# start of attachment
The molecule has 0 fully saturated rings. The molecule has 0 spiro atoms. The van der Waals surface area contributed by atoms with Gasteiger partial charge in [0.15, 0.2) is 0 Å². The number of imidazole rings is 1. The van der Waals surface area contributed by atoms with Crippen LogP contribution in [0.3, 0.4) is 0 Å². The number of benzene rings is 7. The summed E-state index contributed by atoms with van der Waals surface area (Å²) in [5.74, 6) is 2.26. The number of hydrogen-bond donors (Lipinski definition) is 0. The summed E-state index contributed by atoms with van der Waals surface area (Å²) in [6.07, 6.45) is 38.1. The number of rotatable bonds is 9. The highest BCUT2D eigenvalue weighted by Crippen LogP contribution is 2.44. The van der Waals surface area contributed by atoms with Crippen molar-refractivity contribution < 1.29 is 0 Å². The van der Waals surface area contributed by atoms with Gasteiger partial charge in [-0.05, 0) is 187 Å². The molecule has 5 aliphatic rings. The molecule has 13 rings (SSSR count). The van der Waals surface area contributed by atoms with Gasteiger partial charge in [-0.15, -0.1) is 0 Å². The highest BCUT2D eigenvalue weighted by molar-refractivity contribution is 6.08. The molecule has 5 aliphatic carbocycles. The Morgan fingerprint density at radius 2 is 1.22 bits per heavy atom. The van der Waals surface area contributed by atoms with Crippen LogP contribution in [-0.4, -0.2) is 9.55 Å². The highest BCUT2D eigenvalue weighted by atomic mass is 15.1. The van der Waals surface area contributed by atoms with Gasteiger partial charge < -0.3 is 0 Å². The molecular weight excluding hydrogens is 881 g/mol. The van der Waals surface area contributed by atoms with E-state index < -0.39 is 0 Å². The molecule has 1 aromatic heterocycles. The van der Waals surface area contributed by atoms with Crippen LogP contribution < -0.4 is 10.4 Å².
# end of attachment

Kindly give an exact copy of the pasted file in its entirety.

The molecule has 0 fully saturated rings. The molecule has 0 spiro atoms. The van der Waals surface area contributed by atoms with Gasteiger partial charge in [0.15, 0.2) is 0 Å². The number of imidazole rings is 1. The van der Waals surface area contributed by atoms with Crippen LogP contribution in [0.3, 0.4) is 0 Å². The number of benzene rings is 7. The summed E-state index contributed by atoms with van der Waals surface area (Å²) in [5.74, 6) is 2.26. The number of hydrogen-bond donors (Lipinski definition) is 0. The summed E-state index contributed by atoms with van der Waals surface area (Å²) in [6.07, 6.45) is 38.1. The number of rotatable bonds is 9. The highest BCUT2D eigenvalue weighted by Crippen LogP contribution is 2.44. The van der Waals surface area contributed by atoms with Crippen molar-refractivity contribution < 1.29 is 0 Å². The van der Waals surface area contributed by atoms with Gasteiger partial charge in [-0.05, 0) is 187 Å². The molecule has 5 aliphatic rings. The molecule has 13 rings (SSSR count). The van der Waals surface area contributed by atoms with Gasteiger partial charge in [-0.15, -0.1) is 0 Å². The highest BCUT2D eigenvalue weighted by molar-refractivity contribution is 6.08. The molecule has 5 aliphatic carbocycles. The Morgan fingerprint density at radius 2 is 1.22 bits per heavy atom. The van der Waals surface area contributed by atoms with Crippen LogP contribution in [-0.4, -0.2) is 9.55 Å². The highest BCUT2D eigenvalue weighted by atomic mass is 15.1. The van der Waals surface area contributed by atoms with Gasteiger partial charge < -0.3 is 0 Å². The molecular weight excluding hydrogens is 881 g/mol. The van der Waals surface area contributed by atoms with E-state index < -0.39 is 0 Å². The molecule has 1 aromatic heterocycles. The van der Waals surface area contributed by atoms with Crippen LogP contribution < -0.4 is 10.4 Å².